My staff burst into my office, “Ms. Chang, the CFDA reviewer called and wants this information right away!”
I get such “notifications” often nowadays, especially for those submissions that have been in review and have had their supplemental documents submitted already. The reviewer is asking for additional information and is requesting a response in a very short time frame – within a couple of days, or a week at the longest. Typically such calls prompt a rush of activities and sounding the alarm from my office in Beijing all the way to our clients in the U.S. or other countries. How we react and manage such requests and mobilize our support at the client side ultimately tests the resolve and tenacity of the Whitney team and our prospective clients.
Under the new CFDA regulations of 2014, reviewers for submissions have only one round of written questions after their first review. Due to the rule changes, the opportunity to meet with the reviewer to go through their questions and answers has been greatly limited. We are allowed two face-to-face meetings with the reviewer, and only with pre scheduling. Even if we have submitted the documents as per our discussions, reviewers can ask additional questions or raise new topics during their second round of review. Since no more written notification is permitted, the reviewer can opt to call the submitter and ask for additional information to be provided ASAP because he/she is now under the clock to push the submission out, and mark it as either approved or rejected.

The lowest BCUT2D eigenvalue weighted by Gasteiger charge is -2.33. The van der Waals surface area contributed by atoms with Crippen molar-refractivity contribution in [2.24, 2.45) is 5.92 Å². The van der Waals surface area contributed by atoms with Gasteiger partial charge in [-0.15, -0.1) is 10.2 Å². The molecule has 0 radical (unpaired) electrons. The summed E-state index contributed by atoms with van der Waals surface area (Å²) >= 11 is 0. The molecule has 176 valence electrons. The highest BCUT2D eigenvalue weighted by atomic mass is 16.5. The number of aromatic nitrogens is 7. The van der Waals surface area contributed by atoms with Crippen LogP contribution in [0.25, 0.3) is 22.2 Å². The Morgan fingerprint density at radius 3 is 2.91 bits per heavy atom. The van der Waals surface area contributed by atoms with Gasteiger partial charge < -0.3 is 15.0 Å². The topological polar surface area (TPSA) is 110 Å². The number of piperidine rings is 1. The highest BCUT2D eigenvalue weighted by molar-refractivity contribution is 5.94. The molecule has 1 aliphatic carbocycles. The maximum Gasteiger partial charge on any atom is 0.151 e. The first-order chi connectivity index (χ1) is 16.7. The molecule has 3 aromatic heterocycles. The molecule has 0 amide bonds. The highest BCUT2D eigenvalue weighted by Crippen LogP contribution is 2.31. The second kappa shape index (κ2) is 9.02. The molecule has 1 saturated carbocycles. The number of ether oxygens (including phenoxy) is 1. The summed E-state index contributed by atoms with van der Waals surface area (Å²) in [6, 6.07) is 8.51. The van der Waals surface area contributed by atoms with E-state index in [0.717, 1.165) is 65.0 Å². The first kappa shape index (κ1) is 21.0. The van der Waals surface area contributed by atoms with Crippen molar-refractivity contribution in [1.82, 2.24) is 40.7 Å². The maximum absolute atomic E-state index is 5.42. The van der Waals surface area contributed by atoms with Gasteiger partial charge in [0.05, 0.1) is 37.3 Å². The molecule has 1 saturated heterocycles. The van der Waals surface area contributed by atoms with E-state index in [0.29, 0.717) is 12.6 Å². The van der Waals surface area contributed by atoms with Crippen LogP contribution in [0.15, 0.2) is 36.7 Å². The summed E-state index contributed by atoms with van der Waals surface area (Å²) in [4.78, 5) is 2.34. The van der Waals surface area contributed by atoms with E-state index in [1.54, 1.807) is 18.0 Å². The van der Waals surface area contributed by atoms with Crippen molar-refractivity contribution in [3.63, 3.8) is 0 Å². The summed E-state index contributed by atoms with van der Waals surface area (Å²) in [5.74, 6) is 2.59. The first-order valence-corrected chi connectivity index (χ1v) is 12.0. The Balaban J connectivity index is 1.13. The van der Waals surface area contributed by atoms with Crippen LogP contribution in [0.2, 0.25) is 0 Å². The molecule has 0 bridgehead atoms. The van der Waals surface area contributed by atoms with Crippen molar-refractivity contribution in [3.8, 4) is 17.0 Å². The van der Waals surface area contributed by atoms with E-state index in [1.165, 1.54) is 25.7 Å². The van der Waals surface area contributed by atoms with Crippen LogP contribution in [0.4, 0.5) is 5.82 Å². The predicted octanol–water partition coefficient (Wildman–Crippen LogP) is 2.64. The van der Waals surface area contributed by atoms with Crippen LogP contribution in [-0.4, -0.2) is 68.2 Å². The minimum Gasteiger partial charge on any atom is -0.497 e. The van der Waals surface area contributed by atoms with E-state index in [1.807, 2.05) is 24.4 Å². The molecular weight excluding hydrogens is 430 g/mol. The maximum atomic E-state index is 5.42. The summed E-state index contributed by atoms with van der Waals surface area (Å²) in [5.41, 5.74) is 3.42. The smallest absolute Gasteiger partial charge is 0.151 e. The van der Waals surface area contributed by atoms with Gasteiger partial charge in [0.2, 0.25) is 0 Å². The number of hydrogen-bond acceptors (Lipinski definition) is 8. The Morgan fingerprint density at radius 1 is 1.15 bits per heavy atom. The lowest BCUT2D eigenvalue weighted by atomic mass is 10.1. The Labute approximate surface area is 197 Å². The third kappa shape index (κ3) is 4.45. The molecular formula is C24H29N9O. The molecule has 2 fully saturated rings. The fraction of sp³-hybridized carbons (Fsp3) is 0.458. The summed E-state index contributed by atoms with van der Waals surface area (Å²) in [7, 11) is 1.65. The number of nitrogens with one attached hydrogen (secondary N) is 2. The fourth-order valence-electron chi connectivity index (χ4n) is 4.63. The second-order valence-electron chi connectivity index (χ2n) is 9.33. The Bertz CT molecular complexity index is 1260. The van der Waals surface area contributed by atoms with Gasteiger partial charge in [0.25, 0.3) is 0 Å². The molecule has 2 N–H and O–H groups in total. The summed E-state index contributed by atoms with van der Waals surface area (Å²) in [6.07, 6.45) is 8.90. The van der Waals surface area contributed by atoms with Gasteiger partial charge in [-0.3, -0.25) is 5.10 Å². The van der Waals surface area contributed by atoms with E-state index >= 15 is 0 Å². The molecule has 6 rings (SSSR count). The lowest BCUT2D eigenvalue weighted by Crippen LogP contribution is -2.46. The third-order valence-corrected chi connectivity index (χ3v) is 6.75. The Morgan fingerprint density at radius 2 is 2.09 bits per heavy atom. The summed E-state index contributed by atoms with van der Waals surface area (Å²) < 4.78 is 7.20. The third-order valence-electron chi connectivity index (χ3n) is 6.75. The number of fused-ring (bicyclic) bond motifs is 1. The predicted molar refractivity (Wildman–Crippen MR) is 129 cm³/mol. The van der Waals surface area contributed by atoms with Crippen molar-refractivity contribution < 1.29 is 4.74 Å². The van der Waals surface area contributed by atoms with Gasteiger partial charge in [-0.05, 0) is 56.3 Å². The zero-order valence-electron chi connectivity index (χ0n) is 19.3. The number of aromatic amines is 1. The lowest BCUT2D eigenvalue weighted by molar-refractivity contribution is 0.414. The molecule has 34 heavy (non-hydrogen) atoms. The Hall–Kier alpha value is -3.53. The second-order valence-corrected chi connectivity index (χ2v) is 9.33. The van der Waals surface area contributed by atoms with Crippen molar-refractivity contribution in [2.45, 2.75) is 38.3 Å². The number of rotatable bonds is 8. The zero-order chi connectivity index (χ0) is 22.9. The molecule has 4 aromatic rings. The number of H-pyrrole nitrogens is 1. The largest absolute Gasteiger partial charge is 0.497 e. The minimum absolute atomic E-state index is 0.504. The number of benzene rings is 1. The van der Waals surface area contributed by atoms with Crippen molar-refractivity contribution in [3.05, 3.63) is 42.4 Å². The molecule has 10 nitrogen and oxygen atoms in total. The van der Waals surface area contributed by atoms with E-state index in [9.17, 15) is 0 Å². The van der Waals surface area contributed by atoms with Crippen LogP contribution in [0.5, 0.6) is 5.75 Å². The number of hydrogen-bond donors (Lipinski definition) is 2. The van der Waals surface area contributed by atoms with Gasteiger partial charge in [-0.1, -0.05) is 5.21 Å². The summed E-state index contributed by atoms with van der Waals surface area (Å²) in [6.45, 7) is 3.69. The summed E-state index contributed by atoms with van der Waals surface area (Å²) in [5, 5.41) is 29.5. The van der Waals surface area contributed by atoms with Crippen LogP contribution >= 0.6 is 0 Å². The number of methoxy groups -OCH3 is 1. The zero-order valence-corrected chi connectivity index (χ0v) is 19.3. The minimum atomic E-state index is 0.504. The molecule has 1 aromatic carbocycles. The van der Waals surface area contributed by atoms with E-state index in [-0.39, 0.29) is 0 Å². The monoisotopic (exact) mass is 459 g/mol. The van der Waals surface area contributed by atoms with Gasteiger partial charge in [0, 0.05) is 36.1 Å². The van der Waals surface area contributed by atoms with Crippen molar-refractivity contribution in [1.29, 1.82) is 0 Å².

The recent requests seem to be mainly about documents regarding the product’s life, the product packaging, and information on material. Reviewers may ask for design input and output documents, validation and verification reports as well as detailed COAs for materials. For legacy products, these documents may not exist or might be buried in the bottom of file drawers. But seeing the current trend of reviews, we want to alert all companies to get these “ancient” documents ready for submission and review. Being without these documents could mean rejection of submissions, the cost of which is not just the time (1.5 years to 2 years) but the money spent on testing and submission fees to CFDA. Surely CFDA has only one round of Q&A by regulation, but we should always be prepared for the second round, which is more demanding and time sensitive.
I hope companies, especially my clients, are ready for a call or email with the title “URGENT – CFDA questions” and respond as quickly as if our lives depend on it.